Inmate Medical Costs Prompt Potential County Solutions

Knox County Law CenterThere’s been a bit of an overrun on a line item designed to cover the medical costs of Knox County Jail inmates.

The County’s Finance Committee learned Wednesday night that several large health claims have been made, putting the fund $20-thousand over budget. Under state statute, the County is required to cover inmate medical expenses.

Committee member Bob Bondi says the the County “desperately” needs to encourage a change.

“Unless for some reason it’s not legal to do it, I can’t imagine,” says Bondi.

The County has taken steps in the past to consider if their liability carrier can offer inmate insurance, although the coverage is simply not provided.

According to the discussion, the Sheriff’s Department and the Knox County Board of Health could soon be working on alternatives. Among those solutions is lowering the cost burden on the County by signing-up inmates under the Affordable Care Act. Others could include paying the premium on private health insurance.

Knox County Treasurer Robin Davis tells WGIL enrolling on the exchanges could be preferable.

“My understanding is the in-person counselors, or somebody, would come in and enroll [the inmates],” says Davis. “So it would be their coverage, it would just cover their medical costs while they’re incarcerated, or any other time they have a medical situation.”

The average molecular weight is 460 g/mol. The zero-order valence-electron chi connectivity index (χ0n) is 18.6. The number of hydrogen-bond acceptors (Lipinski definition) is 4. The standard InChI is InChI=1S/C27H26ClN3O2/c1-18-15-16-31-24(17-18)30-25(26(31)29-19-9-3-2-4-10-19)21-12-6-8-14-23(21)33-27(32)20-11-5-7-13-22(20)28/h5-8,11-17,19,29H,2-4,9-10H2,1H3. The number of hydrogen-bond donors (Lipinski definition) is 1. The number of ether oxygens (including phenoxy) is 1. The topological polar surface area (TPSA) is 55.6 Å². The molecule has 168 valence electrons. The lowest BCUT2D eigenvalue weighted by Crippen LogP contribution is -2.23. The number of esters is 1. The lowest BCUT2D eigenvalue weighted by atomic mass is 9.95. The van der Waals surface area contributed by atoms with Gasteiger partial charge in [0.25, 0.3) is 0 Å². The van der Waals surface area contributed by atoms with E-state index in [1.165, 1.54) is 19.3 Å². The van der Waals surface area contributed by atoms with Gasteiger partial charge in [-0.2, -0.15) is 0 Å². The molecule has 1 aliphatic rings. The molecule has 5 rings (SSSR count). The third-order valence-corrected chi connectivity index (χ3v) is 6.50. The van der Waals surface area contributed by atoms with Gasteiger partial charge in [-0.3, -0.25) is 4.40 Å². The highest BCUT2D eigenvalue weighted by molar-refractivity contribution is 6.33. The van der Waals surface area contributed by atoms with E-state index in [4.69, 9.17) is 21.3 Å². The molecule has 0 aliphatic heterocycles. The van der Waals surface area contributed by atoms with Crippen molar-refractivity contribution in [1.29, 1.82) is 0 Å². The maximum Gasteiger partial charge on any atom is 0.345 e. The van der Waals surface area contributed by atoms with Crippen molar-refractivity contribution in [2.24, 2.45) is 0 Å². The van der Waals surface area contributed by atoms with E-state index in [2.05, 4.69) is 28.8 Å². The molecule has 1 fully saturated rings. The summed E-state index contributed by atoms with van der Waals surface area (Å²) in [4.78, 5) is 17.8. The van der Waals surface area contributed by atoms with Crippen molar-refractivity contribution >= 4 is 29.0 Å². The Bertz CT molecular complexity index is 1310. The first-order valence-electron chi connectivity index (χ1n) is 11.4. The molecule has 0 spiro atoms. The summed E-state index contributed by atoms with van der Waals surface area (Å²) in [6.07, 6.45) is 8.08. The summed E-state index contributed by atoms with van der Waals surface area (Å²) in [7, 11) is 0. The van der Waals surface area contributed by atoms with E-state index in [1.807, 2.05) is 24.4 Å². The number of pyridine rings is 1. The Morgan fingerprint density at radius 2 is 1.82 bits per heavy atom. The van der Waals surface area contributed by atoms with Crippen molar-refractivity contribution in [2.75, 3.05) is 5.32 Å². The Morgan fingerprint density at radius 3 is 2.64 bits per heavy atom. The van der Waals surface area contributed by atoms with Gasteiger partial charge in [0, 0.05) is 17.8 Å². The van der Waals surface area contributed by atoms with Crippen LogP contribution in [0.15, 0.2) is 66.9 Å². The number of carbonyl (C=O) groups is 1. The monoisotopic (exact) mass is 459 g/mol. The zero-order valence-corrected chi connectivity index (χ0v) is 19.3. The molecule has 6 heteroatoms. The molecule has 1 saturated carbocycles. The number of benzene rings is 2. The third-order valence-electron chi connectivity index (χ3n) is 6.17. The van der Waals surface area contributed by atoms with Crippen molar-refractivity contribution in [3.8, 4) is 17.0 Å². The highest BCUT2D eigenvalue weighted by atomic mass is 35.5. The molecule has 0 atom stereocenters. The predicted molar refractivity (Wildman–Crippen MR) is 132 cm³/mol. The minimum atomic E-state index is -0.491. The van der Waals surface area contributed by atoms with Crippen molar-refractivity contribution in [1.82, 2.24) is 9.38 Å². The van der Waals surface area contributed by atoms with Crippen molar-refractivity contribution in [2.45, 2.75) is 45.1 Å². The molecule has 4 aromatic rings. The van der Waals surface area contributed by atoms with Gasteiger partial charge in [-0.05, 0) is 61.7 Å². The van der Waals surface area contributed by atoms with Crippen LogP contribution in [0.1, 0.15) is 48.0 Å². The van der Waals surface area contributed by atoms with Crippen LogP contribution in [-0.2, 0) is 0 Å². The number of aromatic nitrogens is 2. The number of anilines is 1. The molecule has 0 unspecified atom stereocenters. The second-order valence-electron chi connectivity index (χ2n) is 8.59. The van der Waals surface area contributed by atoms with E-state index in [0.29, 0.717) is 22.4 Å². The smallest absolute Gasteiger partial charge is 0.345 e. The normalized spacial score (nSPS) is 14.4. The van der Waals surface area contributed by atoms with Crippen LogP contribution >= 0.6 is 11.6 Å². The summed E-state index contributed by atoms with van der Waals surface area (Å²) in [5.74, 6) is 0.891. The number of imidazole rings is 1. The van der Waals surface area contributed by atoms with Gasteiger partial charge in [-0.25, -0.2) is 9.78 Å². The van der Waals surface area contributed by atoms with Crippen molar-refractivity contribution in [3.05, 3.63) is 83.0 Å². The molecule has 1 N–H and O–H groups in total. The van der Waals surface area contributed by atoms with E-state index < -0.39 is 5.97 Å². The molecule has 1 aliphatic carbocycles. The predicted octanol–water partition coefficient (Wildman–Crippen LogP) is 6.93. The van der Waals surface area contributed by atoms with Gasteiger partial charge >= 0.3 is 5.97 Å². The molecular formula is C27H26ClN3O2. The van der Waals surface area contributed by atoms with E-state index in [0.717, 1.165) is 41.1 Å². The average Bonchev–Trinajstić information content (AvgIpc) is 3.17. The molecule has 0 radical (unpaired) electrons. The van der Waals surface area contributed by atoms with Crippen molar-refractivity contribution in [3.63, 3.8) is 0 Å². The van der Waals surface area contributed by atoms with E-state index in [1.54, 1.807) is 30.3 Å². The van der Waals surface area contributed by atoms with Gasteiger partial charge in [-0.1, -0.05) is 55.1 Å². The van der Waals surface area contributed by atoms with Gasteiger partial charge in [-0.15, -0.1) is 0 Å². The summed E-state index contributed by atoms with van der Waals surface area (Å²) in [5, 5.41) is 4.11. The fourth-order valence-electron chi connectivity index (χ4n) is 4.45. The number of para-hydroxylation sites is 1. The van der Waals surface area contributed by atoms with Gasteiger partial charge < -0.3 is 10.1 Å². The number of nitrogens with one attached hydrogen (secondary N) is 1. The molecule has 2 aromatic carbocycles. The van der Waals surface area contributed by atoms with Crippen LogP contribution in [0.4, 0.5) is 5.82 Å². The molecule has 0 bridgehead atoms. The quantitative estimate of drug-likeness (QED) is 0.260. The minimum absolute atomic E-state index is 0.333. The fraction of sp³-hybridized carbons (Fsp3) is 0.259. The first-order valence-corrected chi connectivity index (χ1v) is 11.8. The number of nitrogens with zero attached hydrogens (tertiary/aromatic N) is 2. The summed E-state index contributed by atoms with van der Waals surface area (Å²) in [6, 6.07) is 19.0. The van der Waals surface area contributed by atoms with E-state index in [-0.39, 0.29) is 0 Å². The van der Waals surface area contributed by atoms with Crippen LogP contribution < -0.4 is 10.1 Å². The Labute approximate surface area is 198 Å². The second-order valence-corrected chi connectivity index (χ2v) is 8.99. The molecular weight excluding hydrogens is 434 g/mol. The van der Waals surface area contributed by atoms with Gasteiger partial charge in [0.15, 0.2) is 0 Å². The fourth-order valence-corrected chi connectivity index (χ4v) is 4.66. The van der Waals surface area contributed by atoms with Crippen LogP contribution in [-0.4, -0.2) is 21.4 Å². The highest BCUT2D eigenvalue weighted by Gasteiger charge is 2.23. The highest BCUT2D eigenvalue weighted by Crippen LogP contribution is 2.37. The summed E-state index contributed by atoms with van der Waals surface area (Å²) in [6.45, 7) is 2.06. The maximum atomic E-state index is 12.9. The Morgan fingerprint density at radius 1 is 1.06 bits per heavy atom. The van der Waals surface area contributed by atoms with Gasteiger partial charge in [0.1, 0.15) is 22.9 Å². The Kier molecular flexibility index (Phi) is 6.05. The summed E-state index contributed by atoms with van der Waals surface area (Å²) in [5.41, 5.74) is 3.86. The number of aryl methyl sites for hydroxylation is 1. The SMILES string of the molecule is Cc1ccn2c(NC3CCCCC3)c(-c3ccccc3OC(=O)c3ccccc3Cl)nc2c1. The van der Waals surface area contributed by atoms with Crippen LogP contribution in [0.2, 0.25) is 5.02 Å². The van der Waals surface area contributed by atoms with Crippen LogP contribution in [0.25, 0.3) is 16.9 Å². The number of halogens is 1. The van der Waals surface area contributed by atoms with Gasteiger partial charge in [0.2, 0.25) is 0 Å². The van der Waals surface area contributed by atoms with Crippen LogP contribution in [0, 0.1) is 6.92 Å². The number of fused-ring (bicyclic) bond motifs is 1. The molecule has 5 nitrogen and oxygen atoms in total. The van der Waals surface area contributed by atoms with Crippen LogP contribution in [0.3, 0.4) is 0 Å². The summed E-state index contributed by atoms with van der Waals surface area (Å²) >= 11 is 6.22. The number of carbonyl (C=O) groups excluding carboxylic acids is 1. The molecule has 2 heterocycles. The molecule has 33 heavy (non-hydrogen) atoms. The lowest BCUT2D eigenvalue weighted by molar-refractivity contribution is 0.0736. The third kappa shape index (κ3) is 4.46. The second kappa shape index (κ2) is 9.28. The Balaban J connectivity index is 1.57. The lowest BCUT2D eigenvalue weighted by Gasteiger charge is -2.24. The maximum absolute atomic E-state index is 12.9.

The legality of the matter is under question. An opinion would need to be garnered from the State’s Attorney’s office before such a proposal could move forward.

Around $55-thousand is budgeted by the County on an annual basis for contract care and associated expenses for the medical costs. Those figures are developed using historical trends.

Should legal grounds be established for the change, Knox County has the potential to save taxpayer dollars on the premiums as opposed to simply paying out-of-pocket expenses.

Committee Member Cheryl Nache says plenty of the inmates won’t have health insurance coverage, making the move beneficial.

“There shouldn’t be a reason we have to because it’s not like they’re staying there,” says Nache. “They either get transferred either out or somewhere else, you know what I’m saying? So there shouldn’t a reason why we get stuck with that premium.”

The matter is currently being considered by the County’s Sheriff, Jail, and Mary Davis Home Committee.

No action is expected by the County until further research is conducted.

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